At the end of 2017 the UK government’s produced a 90-page submission to the European Charter for Regional or Minority Languages (ECMRL) as part of the yearly periodical report on the application of the Charter. This was actually the fifth such report. The just-released document, which was revised in 2018, includes information on Scots, Scottish Gaelic, Welsh, Manx and Cornish but not Irish and Ulster-Scots, due to the political stalemate at Stormont. The devolved governments in Edinburgh and Cardiff completed the forms, as did the Isle of Man government and the UK government in respect to Cornwall. More than 60% of the report focused on the Welsh language.
The Scots sections mentioned the Census, the 2015 Scots Language Policy, the Creative Scotland Policy, the Scots Scriever, the now pared-back Scots language coordinators initiative and the new SQA Qualifications we will cover later. Not surprisingly the contrasts in activities around Gaelic were stark.
While comparisons with Gaelic are always disheartening, the actions on Scots seem feeble even when compared to Cornish, which has just 464 local speakers, all learners, and currently with no separate funding at all. Cornwall Council leads the Cornish language programme has developed a three-year Cornish Language Plan, including signage and increasing Cornish in publications. Learning resources are also provided on their Cornish Language Office website. A voluntary Cornish Language Board (Kesva an Taves Kernewek) has endorsed the Standard Written Form (SWF) or Furv Skrifys Savonek for use in official documentation, public life and education. According to the Report, “this has enabled work to be undertaken with public bodies such as the National Trust and the Environment Agency, and with a wide range of schools and other organisations – something which was formerly more difficult”. The Board also delivers examinations in Cornish from entry level to above A-level equivalent, though not nationally recognised.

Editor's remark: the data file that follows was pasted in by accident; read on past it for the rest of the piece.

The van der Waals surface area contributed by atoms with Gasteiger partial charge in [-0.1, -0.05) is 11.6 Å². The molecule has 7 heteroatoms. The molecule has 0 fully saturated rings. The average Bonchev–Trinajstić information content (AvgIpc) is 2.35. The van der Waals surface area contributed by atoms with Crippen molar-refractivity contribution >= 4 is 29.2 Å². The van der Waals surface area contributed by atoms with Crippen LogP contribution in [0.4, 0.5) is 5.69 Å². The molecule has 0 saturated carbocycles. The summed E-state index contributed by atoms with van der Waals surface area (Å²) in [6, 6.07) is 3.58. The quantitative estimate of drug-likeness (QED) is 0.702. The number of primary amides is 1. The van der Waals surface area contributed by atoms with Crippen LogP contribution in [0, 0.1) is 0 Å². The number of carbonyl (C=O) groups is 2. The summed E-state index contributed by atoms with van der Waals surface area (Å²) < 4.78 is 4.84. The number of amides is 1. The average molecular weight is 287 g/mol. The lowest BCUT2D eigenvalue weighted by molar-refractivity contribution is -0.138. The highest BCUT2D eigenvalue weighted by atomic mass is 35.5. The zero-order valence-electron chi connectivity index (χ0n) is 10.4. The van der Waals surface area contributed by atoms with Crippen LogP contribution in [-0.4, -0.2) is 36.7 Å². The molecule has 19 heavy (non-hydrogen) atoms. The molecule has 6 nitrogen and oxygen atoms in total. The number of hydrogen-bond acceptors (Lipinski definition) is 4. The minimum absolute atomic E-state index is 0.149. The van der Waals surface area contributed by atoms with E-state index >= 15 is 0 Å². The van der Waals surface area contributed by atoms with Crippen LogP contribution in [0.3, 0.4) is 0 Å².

If the ECRML report reveals the treatment of Scots to be rather pitiful compared with other UK minority languages, it is in comparison with other European languages recognised by ECMRL that the neglect of Scots becomes truly shocking.